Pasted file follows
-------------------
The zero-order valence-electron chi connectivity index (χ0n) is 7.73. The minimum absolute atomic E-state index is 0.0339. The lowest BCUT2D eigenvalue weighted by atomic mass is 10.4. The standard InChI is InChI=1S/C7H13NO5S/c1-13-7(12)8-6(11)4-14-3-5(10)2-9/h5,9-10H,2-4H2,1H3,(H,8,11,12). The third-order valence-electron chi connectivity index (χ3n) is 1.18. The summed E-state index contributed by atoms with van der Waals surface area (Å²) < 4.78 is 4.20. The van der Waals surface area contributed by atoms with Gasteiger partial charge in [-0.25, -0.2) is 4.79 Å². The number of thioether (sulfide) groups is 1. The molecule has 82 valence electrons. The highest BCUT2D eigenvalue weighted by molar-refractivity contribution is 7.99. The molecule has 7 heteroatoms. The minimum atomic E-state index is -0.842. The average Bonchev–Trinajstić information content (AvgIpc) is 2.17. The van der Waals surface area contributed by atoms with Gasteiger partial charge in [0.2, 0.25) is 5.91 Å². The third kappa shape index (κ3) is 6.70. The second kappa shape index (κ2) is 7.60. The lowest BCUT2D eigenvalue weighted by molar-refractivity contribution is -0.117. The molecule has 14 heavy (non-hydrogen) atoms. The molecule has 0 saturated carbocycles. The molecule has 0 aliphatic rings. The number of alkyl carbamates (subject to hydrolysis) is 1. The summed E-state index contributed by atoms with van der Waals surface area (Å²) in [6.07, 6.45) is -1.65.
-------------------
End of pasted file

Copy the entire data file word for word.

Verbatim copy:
The zero-order valence-electron chi connectivity index (χ0n) is 7.73. The minimum absolute atomic E-state index is 0.0339. The lowest BCUT2D eigenvalue weighted by atomic mass is 10.4. The standard InChI is InChI=1S/C7H13NO5S/c1-13-7(12)8-6(11)4-14-3-5(10)2-9/h5,9-10H,2-4H2,1H3,(H,8,11,12). The third-order valence-electron chi connectivity index (χ3n) is 1.18. The summed E-state index contributed by atoms with van der Waals surface area (Å²) < 4.78 is 4.20. The van der Waals surface area contributed by atoms with Gasteiger partial charge in [-0.25, -0.2) is 4.79 Å². The number of thioether (sulfide) groups is 1. The molecule has 82 valence electrons. The highest BCUT2D eigenvalue weighted by molar-refractivity contribution is 7.99. The molecule has 7 heteroatoms. The minimum atomic E-state index is -0.842. The average Bonchev–Trinajstić information content (AvgIpc) is 2.17. The van der Waals surface area contributed by atoms with Gasteiger partial charge in [0.2, 0.25) is 5.91 Å². The third kappa shape index (κ3) is 6.70. The second kappa shape index (κ2) is 7.60. The lowest BCUT2D eigenvalue weighted by molar-refractivity contribution is -0.117. The molecule has 14 heavy (non-hydrogen) atoms. The molecule has 0 saturated carbocycles. The molecule has 0 aliphatic rings. The number of alkyl carbamates (subject to hydrolysis) is 1. The summed E-state index contributed by atoms with van der Waals surface area (Å²) in [6.07, 6.45) is -1.65.